this article on the ABC website:
stood out to me.
the heading was “Photos stolen and used by someone else on Facebook?”. admittedly it was in the form of a question. other parts of the article had words like ownership and property.
this gives the impression that the people concerned owned the photos and those people that copied the photos were actually stealing. no doubt this impression had been created by a group of business people a number of years ago, who put at the beginning of many movies a video saying that, you wouldn't steal a car, why would you steal a video. also the word piracy, is used to describe the practice of copyright infringement. The pirates of year's gone by were thieves, but you can't steal, ideas information and data.
to steal something, you have to deprive the other person from having it. if it's something physical, like a car, the print of a photo or the like, then the person that steals it has it and the person that it was stolen from, no longer has it. just like ship pirates that physically took things from another ship.
in the situations in the above article, that didn't happen. rather,the photographs were copied. the original taker of the photographs still physically had them, and those that copied them had a copy of them. as the photographs were in a digital format, both groups of people had and own, the data that represents the photos.
what actually happened, because of the laws of copyright, the persons that copied the data, representing the photos, had infringed the copyright owners exclusive rights. but that is not stealing.
as the article says there are some things that the copyright owner can do to get money or whatever from the infringer. this is extremely difficult and in the long run, could end up costing more than it's worth.
the more important aspect here is the whole concept of what the internet represents, which is basically sharing of information, compared with the concert of intellectual property, via copyright laws, whose basic, perhaps unintended, concept is to artificial restrict the sharing of information.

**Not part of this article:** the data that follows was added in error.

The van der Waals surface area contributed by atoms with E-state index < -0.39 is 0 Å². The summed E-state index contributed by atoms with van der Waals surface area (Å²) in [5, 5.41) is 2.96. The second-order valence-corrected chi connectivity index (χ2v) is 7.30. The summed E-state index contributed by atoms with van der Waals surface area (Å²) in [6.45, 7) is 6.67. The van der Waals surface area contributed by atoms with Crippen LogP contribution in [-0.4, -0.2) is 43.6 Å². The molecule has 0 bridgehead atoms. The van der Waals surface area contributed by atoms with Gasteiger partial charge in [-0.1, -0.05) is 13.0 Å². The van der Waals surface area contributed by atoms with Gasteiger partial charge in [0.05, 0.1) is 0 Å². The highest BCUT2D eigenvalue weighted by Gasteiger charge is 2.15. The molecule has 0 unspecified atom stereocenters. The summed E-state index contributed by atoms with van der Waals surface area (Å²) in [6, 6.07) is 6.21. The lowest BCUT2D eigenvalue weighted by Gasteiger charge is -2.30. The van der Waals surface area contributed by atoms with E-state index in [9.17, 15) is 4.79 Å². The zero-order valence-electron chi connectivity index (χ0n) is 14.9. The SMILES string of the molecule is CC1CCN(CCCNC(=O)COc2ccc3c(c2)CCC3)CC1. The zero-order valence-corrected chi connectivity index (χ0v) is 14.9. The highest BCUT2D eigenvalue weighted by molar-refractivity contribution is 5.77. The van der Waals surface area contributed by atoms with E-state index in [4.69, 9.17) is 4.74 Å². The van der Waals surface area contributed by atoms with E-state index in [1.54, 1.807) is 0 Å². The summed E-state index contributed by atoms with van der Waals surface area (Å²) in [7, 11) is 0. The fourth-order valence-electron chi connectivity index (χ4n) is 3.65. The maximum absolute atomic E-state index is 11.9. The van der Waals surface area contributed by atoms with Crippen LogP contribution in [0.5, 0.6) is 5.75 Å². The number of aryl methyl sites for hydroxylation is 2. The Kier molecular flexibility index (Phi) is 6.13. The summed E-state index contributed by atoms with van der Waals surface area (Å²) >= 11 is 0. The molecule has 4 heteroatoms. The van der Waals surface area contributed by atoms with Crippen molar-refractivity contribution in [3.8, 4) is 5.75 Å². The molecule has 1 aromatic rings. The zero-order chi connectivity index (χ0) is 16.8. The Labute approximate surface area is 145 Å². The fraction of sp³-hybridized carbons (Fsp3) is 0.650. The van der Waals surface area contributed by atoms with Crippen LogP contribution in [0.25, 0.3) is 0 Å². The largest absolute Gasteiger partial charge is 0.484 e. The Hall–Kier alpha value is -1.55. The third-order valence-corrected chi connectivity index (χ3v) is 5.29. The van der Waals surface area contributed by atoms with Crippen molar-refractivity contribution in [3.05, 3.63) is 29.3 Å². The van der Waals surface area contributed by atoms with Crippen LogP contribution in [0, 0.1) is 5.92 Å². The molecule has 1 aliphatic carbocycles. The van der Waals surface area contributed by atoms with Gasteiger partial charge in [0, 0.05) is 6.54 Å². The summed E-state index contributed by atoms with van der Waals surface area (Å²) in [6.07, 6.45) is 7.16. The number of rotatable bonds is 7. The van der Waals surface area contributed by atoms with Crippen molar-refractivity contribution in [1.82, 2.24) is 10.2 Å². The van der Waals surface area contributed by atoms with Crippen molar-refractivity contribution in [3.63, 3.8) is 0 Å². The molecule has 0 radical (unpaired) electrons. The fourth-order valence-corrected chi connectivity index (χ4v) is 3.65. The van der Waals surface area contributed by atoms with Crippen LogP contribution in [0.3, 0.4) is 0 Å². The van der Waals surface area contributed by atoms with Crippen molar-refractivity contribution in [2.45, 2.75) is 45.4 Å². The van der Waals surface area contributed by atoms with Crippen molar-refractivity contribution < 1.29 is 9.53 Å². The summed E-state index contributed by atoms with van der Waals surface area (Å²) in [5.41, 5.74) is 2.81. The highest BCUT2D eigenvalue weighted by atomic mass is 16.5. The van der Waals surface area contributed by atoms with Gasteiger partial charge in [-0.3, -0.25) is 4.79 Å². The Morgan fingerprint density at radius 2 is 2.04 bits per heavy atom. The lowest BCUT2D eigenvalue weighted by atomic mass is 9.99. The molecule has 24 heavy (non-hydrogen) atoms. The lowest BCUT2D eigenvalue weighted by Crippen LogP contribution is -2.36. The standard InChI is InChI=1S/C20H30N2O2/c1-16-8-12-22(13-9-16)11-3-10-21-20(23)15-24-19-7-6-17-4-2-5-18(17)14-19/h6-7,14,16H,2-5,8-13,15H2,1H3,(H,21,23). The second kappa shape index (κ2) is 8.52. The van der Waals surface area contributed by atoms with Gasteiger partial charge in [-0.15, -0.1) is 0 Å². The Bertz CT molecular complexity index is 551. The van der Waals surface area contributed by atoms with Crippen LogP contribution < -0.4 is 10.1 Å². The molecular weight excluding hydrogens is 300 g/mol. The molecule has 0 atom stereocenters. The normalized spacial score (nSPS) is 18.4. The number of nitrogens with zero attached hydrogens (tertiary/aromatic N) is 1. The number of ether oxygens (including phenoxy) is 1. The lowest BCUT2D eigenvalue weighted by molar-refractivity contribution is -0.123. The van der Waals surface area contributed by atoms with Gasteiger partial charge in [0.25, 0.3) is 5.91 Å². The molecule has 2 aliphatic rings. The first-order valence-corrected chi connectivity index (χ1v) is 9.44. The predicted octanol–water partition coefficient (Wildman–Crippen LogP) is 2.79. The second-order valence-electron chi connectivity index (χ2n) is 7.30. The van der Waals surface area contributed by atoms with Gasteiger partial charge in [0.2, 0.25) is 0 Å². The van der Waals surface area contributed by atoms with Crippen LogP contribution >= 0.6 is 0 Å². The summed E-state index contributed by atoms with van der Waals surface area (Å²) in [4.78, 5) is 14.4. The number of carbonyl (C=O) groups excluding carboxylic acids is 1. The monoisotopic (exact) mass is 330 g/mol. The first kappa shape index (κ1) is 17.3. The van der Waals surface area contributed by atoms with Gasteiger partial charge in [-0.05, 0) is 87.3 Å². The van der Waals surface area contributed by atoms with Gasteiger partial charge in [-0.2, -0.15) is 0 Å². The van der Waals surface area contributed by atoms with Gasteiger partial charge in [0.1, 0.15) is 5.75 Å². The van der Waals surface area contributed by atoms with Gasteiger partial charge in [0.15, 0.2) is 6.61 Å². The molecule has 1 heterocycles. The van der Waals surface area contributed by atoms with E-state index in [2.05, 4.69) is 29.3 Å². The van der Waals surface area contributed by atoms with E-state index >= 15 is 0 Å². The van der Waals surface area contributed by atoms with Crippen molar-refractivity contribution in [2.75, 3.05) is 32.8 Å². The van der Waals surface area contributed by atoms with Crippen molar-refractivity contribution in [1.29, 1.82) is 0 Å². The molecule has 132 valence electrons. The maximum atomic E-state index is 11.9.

everything, including life itself, is a derived copy. very little, if anything at all, is completely new, that came from nowhere. everything comes from something else. the same applies to ideas, information and data.
any idea anyone comes up with is not in complete isolation. it will be based on genetics, education, environment, history, knowledge, and many other factors. all of which involve other people.
therefore to say that copyright laws are designed to give an individual a reward for an original piece of work, is completely ignoring, the genetics education, environment, history, knowledge and other factors contributed by other people to that individuals ability to come up with what is, supposedly, an original piece of work.
if data is the raw form of information and knowledge, then it's only the artificial intellectual property laws, that make data a property, so giving somebody ownership of it.
actually that's wrong. it's intellectual property laws that give a person the exclusive right to determine how data is to be copied, if at all. if somebody copies the data without being given the right to do so, under copyright law, they cannot be sued for stealing data. but they can be sued for copying data without the right to do so.
ther may be other laws about the stealing of data.
when data is containerised within a computer on some form of media, or whatever, if the container is stollen, then that is theft, because the thief has it and the original person no longer has it.
so nobody own data, just like nobody owns air.
these are only my own opinions.
as they say, please seek your own legal advice.